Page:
Megachile inimica is a large leaf cutter bee. They are solitary bees that pollinate fruits, vegetables, and wildflowers. Females lay their eggs in small cells they create at the back of cavities in rotting wood - a good reason to keep the trunk of a dead tree, an old stump, or fallen tree limb. After adding a small ball of pollen, females seal the cell with chewed up leaves. Larvae overwinter in the cells, emerging in the spring. Leaf cutter bees are most active from June through August - taking over the pollination work from mason bees.
Virginia Carpenter Bee
Rusty Patched Bumble Bee
Lear Cutter Bee
Everyone has watched these large bees buzzing clumsily around our gardens - bumbling if you like. They are easy to see and hear! But you can relax. They are not aggressive and will only sting if you disturb their underground nests. Like honey bees, bumble bees are social, living in colonies with a single queen, but on a much smaller scale. Also, like honey bees, they are generalists attracted to any source of pollen they can find and are active from spring through fall. That makes them very good pollinators for our gardens. To keep them healthy, avoid all pesticides. Beyond that, providing native plants for food and some open dirt for nesting is all the help they need.
Sweat bees are tiny solitary bees that forage from spring through summer. They are generalists. Like most solitary bees, they have no queen or honey stores to protect, so they are not aggressive and rarely sting. Even when they do sting the effect is milder than most other bees and wasps. As their common name suggests, they are attracted to sweat for its nutrients. It's not unusual to have one land on your arm on a hot summer day and begin licking! Sweat bees nest underground or in rotting wood on the ground.
The U.S. Fish and Wildlife Service listed the rusty patched bumble bee as endangered under the Endangered Species Act. It my be just one of the 20,000 native bee species in North America - but it matters! Read more about the rusty patched bumble bee.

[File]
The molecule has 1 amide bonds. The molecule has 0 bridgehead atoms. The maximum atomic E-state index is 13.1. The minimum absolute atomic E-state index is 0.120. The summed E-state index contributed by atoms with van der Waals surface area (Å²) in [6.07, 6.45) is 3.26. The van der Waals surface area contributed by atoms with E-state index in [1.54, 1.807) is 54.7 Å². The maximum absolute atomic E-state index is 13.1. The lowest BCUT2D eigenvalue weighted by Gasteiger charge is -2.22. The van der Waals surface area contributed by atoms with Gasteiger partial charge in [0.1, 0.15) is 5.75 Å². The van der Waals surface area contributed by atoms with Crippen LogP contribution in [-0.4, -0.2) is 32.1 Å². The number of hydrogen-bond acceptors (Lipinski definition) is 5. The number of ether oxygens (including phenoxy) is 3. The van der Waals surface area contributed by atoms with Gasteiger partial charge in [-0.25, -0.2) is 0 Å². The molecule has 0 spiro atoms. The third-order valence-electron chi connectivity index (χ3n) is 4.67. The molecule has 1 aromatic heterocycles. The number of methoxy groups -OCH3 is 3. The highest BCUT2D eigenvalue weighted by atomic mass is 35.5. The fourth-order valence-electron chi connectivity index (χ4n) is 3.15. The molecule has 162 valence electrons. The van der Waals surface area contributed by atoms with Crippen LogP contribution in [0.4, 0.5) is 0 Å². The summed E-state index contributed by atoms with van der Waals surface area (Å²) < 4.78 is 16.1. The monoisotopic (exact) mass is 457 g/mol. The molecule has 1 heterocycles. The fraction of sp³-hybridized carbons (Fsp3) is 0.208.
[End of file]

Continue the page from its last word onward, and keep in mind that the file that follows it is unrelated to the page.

Common Eastern Bumble Bees
Carpenter bees are very large bees, sometimes mistaken for bumble bees. They use their strong jaws to excavate tunnels in wood where the females lay their eggs. Adult bees will overwinter in the same tunnels. If their wood of choice is the siding of your house or your deck, they can sometimes cause serious damage - but only if there are a large number of bees. Woodpeckers can make it worse by pecking at tunnel entrances to get at the larvae inside. Males carpenter bees will defend the nests by flying up to intruders but it's all show. Males have no stingers. Females rarely sting unless the brood is threatened. Carpenter bees are a valuable native species so I don't recommend insecticide unless they are causing extensive damage. Traps are available for reducing the numbers without chemicals.
Mason bees are among the best pollinators active from mid-April through mid-June - perfect timing for orchards. They are gentle, generalist pollinators known for pollinating apricots, almonds, apples, blueberries, cherries, nectarines, peaches, pears, plums, prunes, raspberries, strawberries, and flowers in the rose family. Read more about attracting mason bees to your garden.
There are about 20,000 bee species worldwide, about 4,000 in North America, and about 400 in Virginia, Maryland, and Washington, DC. Many are threatened and some, like the rusty patched bumble bee are endangered. Saving our native bees is critical to the health of our environment. So, we all need to learn all we can about creating a safe and healthy habitat for these tiny beneficial creatures - most of which rarely sting!
We can't cover every species, or even a few, in depth here. But continue reading for a little better understanding of six of our more common bees and their need for native plants and suitable sites for raising brood and overwintering.